Dignity and fair negotiations is what we Afghans want

Members of peace negotiation team of the Islamic Republic of Afghanistan attend a meeting with U.S. Secretary of State Mike Pompeo, amid talks between the Taliban and the Afghan government, in Doha, Qatar November 21, 2020. Patrick Semansky/Pool via REUTERS

When the United States and its allies entered Afghanistan following the 9/11 attacks, it did not merely sign up to bring human rights to the Afghan people or to fight a local insurgent group. Indeed, the intervention was driven just as much by the US-led global war on terror, a fight in which we, the people of Afghanistan, have bled and sacrificed thousands of military and civilian lives alongside our US and NATO partners.

Now, twenty years after the initial intervention, Afghanistan has a democratic government, a constitution, and a vibrant civil society and media, all of which have been painstakingly built upon the sacrifices of our soldiers and civilians. Although things are far from perfect—the government, for example, is plagued with corruption that has been enabled in large part by our international partners—the challenges we still face do not negate how far we have come as a country.

Today, the United States has decided to leave. On its way out, it has negotiated an exit by signing a deal with the Taliban, a terrorist group still intertwined with the very same al-Qaeda whom the United States ostensibly came to our country to eradicate. The untenable position in which this decision has left the Afghan people began with former President Donald Trump’s seemingly promising “SouthAsia Strategy” which was intended to pressure the Taliban to join the negotiation table. Unfortunately, before any pressure could be effectively applied, the Washington sent an envoy, Zalmay Khalilzad, to meet with the Taliban. After months of shuttle diplomacy, Khalilzad and former Secretary of State Mike Pompeo unilaterally signed a peace agreement with the terrorist group.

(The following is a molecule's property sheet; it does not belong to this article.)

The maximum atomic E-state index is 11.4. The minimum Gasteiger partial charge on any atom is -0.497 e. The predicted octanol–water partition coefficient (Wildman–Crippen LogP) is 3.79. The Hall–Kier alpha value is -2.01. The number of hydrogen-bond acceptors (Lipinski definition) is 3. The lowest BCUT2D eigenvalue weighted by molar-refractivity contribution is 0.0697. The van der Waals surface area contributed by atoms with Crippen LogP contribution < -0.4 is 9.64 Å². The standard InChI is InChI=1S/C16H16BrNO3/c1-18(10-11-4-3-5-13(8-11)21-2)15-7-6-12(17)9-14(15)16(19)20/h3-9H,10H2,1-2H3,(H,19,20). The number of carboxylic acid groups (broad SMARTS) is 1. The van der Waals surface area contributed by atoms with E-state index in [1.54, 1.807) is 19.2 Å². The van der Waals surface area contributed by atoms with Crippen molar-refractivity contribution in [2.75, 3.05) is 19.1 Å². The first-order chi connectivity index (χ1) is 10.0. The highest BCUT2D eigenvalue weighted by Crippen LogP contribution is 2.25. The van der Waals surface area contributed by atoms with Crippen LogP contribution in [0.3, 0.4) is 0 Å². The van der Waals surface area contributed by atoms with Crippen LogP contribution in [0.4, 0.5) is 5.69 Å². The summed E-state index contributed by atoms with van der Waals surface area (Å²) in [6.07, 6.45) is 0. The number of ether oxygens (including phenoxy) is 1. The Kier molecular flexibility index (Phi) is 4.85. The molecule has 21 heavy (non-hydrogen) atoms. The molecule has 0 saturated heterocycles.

This so-called “peace deal” would be more accurately dubbed a “withdrawal deal.” Its signing was followed by the release of 5,000 Taliban prisoners, more than 60 percent of whom promptly returned to the battlefield. It is worth noting that these prisoners had been held by the Afghan government, which was not a party to the agreement and had no say in the matter.

One year after the US-Taliban agreement was signed, the Biden administration has inherited an unstable relationship with the Taliban. There is widespread fear among American policymakers that time to withdraw is running out. Many are desperate to keep the deal alive despite the fact that the Taliban has not lived up to its commitments and has already threatened more bloodshed in Afghan cities if US forces do not leave by May 1st.

This American desperation has given the Taliban momentum and hope that they can revive their oppressive regime. It is easy to see why. The United States has placed shocking demands on the Afghan government, its partner for twenty years in the global war on terror. In March, US officials issued (and subsequently leaked to the media) a letter suggesting that the Afghan government should replace its constitutional system with a nine-page peace plan that, among other things, includes a shuraye fiqh (High Council for Islamic Jurisprudence) as part of the government. The shuraye fiqh is no different than the Taliban’s shuraye ahl waaqd which governs without any law or public input. Most worryingly, this “peace plan” gives the Taliban everything it wants without any pretense of negotiation, allowing them to become part of a “participatory government” (otherwise called an interim government) and putting them at a clear advantage for continuing to push a draconian constitution.

In their rush to find a quick exit, American decision makers seem to expect that the Afghan government will accept whatever settlement with the Taliban they put forward. We will not do this. Instead, we will fight for a peace that protects the rights of people to elect their leaders, upholds the constitution, and preserves and advances the achievements made in the past twenty years.